As a solopreneur, you’ll be wearing many hats. So you have to learn how to set priorities for yourself and business.
Technical support staff.
You’ll have to do it all when you’re first starting your business.
But while multitasking is expected, when you’re just starting out, you have to be aware of where your strength lays in each area. As well as which tasks are important for you to complete now and which aren’t.
Marketing outweighs bookkeeping, for example, because without marketing, there will be no cash to manage.
Money Generating Activities
Not only that, but you’ve got to consider how much time you’re spending in each area as well.
If you spend all day tweaking your website and put off sending an email to your list, what have you gained?
Sure, you might have a prettier website, but you lost an opportunity to drive traffic to your offer and to that pretty website.
Always keep in mind that money-generating activities should always be a priority.
In an ideal world, you’d simply put on your CEO hat and delegate the rest, but here in the real world, we don’t always have that option.
The money to outsource in the beginning just isn’t there.
Instead, you’ve got to work smarter and watch how you’re spending your time.
3 Steps to Set Priorities
Step 1: Write every step-down
You may be doing it all know but you will be outsourcing some of these tasks once you start to make money. So right from the start taking note of what you’re doing and the systems you’re using.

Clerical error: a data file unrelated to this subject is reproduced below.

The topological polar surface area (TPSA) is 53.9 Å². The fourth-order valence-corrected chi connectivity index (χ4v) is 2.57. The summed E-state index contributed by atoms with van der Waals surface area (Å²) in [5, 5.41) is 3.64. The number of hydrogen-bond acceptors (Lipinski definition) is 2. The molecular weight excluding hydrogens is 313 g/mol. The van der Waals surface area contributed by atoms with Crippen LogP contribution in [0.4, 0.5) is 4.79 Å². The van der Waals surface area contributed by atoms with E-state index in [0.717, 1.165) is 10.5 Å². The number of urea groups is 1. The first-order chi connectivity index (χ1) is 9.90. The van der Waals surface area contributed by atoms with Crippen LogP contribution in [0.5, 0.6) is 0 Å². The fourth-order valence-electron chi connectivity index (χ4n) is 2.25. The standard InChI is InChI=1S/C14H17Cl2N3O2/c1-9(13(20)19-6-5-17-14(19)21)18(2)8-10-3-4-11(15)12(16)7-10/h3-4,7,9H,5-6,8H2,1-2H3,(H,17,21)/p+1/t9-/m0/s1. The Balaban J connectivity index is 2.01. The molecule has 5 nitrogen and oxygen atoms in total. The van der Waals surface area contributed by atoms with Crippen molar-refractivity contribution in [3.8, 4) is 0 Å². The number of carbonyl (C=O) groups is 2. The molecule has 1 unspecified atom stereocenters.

Also, make note of which activities you’re good at and enjoy.
The things you know someone else could do better are the ones you’ll outsource first.
Writing things down also will let you know how much you’re actually doing and you’ll be able to start to see where your time is going.
If you only have 10 hours a week to spend on your business, you need to know where you’re spending those hours. And if they are actually moving your business forward.
Somethings can wait while others can’t.
For instants tweaking your website or spending hours on your logo when you haven’t created a product or service yet.
Step 2: Prioritize Money-Making Tasks
We all have different skills and talents when it comes to the tasks we want and need to do. You might love customer support and hate bookkeeping, while someone else enjoys the numbers game and doesn’t like dealing with the help desk.
But regardless of your personal preferences, one thing is certain: money-making tasks should be at the very top of your to-do list.
That might mean product creation, email marketing, client outreach, webinar development, or something entirely different.
Identify those money-making tasks in your business and be sure to prioritize them every single day.
Step 3: Know the Difference Between Important and Urgent
In his classic book, The 7 Habits of Highly Effective People, Stephen Covey recommends prioritizing tasks based on a time-management grid.
Every task is assigned to a quadrant of the grid, based on whether it is urgent, important, both, or neither.
Once you know where a task falls on the grid, you’ll immediately know what you should be working on.
For example, marketing and planning are important but not urgent. A ringing phone is urgent, but not important. The sales page for your new program, which is launching tomorrow, is both urgent AND important.
So before you prioritize your daily to-do list, think about where each of your tasks falls in the quadrant, and schedule them accordingly.
Will you always be working on the best task for right now? Probably not. Nor will you always use your time as wisely as you could. I know writing this post has me thinking about what I’ve been focusing on lately.
But by making a conscious effort to organize and prioritize your days, you’ll find it’s a lot less stressful and overwhelming to manage your new small business.